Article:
Interview with Makoto Fujimura
“A Journey of Faith, Art, and Culture”
Makoto Fujimura, is an artist, writer, and speaker who is recognized worldwide as a cultural shaper. A Presidential appointee to the National Council on the Arts from 2003-2009, Fujimura served as an international advocate for the arts, speaking with decision makers and advising governmental policies on the arts. In 2014, the American Academy of Religion named Makoto Fujimura as its ’2014 Religion and the Arts’ award recipient. This award is presented annually to an artist, performer, critic, curator, or scholar who has made a significant contribution to the understanding of the relations among the arts and the religions, both for the academy and for a broader public. Previous recipients of the award include Meredith Monk, Holland Carter, Gary Snyder, Betye & Alison Saar and Bill Viola. He was recently appointed Director of Fuller Seminary’s Brehm Center.
Fujimura’s work is represented by Artrue International and has been exhibited at galleries around the world, including Dillon Gallery in New York, Sato Museum in Tokyo, The Contemporary Museum of Tokyo, Tokyo National University of Fine Arts Museum, Bentley Gallery in Arizona, Gallery Exit and Oxford House at Taikoo Place in Hong Kong, and Vienna’s Belvedere Museum. He is one of the first artists to paint live on stage at New York City’s legendary Carnegie Hall as part of an ongoing collaboration with composer and percussionist Susie Ibarra.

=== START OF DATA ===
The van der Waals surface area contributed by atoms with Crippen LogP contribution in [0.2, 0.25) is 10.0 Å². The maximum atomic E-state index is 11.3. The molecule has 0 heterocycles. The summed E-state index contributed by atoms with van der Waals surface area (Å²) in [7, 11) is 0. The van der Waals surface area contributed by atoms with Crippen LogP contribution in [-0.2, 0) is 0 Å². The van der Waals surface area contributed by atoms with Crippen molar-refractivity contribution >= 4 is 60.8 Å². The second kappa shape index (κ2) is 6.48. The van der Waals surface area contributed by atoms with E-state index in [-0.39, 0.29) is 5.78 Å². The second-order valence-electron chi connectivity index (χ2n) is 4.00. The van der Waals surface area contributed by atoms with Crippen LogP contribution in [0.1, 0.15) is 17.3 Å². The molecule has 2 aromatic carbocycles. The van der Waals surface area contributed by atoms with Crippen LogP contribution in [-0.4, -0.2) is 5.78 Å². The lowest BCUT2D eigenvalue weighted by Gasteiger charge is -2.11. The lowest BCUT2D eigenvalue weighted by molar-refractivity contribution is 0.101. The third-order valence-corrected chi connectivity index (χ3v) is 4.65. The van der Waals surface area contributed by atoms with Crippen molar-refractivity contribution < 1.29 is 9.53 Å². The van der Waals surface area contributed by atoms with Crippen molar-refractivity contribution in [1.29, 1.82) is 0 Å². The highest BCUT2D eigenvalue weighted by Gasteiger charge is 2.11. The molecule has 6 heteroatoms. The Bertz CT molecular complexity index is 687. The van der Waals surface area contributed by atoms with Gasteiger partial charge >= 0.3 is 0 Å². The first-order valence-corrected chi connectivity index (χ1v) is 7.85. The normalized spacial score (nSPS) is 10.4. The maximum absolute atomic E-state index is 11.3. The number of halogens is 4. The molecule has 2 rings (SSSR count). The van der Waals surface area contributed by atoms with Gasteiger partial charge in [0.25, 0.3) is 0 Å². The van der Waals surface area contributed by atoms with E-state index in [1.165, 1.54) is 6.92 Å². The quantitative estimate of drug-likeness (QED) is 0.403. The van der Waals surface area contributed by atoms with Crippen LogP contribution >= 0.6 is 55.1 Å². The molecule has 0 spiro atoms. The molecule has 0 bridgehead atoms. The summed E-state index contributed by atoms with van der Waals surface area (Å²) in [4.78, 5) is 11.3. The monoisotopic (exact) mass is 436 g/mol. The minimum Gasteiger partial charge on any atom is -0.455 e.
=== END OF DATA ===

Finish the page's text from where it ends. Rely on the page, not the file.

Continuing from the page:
A popular speaker, he has lectured at numerous conferences, universities, and museums, including the Aspen Institute, Yale and Princeton Universities, Sato Museum and the Phoenix Art Museum. Fujimura founded the International Arts Movement in 1992, a non-profit whose “Encounter” conferences have featured cultural catalysts such as Dr. Elaine Scarry, Dennis Donoghue, Billy Collins, Dana Gioia, Calvin DeWitt and Miroslav Volf.
Fujimura’s most recent book “Silence and Beauty” (IVPress) has won the 2016 Aldersgate Award. Muneya Kato, biographer of Shusaku Endo, praised it at Shusaku Endo Museum interview – “it is the best book on Endo’s ‘Silence’ ever written.” Fujimura’s second book, Refractions: A Journey of Faith, Art, and Culture, is a collection of essays bringing together people of all backgrounds in a conversation and meditation on culture, art, and humanity. In celebration of the 400th Anniversary of the King James Bible, Crossway Publishing commissioned and published The Four Holy Gospels, featuring Fujimura’s illuminations of the sacred texts.
In 2011 the Fujimura Institute was established and launched the Four Qu4rtets, a collaboration between Fujimura, painter Bruce Herman, Duke theologian/pianist Jeremy Begbie, and Yale composer Christopher Theofanidis, based on T.S. Eliot’s Four Quartets. The exhibition will travel to Baylor, Duke, and Yale Universities, Gordon College and other institutions around the globe.
Fujimura is on the Board of Trustees of Bucknell University and was honored with the Outstanding Alumni Award in 2012. He is a recipient of four Doctor of Arts Honorary Degrees; from Belhaven University in 2011, Biola University in 2012, Cairn University in 2014 and Roanoke College, in February 2015.